For many years now, the US and other nations have been trying to eliminate all traffic in HEU because of the severe proliferation risk it poses (any criminal or terrorist organization acquiring enough HEU -- about 50 kg -- could make a very powerful atomic bomb -- small enough to be carried in the trunk of an automobile).
Thus the US has been forcing all research reactors in North America to convert from HEU to low enriched uranium (LEU) which cannot be used as an explosive.
However, Chalk River insists on continuing to demand HEU for the production of medical isotopes, even though these isotopes can be produced using low-enriched uranium (Argentina does so for example) and even though AECL promised years ago to work towards the elimination of HEU as an ingredient in their isotope production program.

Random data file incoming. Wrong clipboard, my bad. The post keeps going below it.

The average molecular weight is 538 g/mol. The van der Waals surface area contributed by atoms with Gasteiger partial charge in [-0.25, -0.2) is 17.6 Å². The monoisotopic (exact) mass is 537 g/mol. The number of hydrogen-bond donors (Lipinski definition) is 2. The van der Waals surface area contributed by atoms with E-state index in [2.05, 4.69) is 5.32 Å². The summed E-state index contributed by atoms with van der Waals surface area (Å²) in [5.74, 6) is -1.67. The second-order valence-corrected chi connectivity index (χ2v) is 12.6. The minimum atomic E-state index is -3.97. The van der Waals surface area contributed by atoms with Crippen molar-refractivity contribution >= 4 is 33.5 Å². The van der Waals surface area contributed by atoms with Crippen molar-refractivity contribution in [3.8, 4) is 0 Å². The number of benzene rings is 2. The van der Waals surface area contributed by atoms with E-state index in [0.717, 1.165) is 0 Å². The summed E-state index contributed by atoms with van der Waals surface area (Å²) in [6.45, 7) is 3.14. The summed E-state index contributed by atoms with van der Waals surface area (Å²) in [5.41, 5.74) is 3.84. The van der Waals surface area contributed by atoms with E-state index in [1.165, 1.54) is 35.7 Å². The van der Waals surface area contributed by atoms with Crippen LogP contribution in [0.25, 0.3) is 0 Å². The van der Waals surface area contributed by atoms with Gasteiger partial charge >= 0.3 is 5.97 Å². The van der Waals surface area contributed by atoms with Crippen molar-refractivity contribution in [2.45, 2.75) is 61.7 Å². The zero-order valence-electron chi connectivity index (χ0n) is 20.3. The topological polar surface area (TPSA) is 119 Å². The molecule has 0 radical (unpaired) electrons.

Canada is setting a very bad example for the rest of the world in allowing AECL to continue to import, stockpile and use highly enriched uranium. After all if AECL can do it, why can't any other research agency in the world do it too? The world will not long tolerate a double standard like this.
The Canadian government should crack the whip and order AECL to convert to the use of low enriched uranium, starting now.
- Gordon Edwards.
Clearly the struggle to keep Saskatchewan nuclear free isn't over just yet. –a
But included in the Saskatchewan Party government's announcement Thursday was support for the Canadian Neutron Source -- a multipurpose research reactor proposed to be built on the University of Saskatchewan campus not only to help supply the global demand for medical isotopes, but to take over as Canada's primary nuclear research facility.